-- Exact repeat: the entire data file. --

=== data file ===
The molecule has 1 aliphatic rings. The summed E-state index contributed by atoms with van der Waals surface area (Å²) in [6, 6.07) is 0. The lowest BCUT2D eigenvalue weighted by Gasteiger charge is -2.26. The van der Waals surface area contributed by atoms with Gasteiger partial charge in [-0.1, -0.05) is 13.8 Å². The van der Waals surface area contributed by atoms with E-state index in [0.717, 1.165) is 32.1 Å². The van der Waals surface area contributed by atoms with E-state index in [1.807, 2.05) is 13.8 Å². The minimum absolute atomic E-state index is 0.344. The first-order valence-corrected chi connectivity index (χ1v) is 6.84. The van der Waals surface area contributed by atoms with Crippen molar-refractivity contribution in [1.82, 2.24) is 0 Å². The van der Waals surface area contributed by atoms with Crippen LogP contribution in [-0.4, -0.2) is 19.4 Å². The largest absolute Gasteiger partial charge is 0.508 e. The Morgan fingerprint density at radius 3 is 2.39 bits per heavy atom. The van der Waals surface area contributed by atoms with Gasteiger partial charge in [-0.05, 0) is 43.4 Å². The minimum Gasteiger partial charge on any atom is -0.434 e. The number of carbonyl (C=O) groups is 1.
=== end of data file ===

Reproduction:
The molecule has 1 aliphatic rings. The summed E-state index contributed by atoms with van der Waals surface area (Å²) in [6, 6.07) is 0. The lowest BCUT2D eigenvalue weighted by Gasteiger charge is -2.26. The van der Waals surface area contributed by atoms with Gasteiger partial charge in [-0.1, -0.05) is 13.8 Å². The van der Waals surface area contributed by atoms with E-state index in [0.717, 1.165) is 32.1 Å². The van der Waals surface area contributed by atoms with E-state index in [1.807, 2.05) is 13.8 Å². The minimum absolute atomic E-state index is 0.344. The first-order valence-corrected chi connectivity index (χ1v) is 6.84. The van der Waals surface area contributed by atoms with Crippen molar-refractivity contribution in [1.82, 2.24) is 0 Å². The van der Waals surface area contributed by atoms with Crippen LogP contribution in [-0.4, -0.2) is 19.4 Å². The largest absolute Gasteiger partial charge is 0.508 e. The Morgan fingerprint density at radius 3 is 2.39 bits per heavy atom. The van der Waals surface area contributed by atoms with Gasteiger partial charge in [-0.05, 0) is 43.4 Å². The minimum Gasteiger partial charge on any atom is -0.434 e. The number of carbonyl (C=O) groups is 1.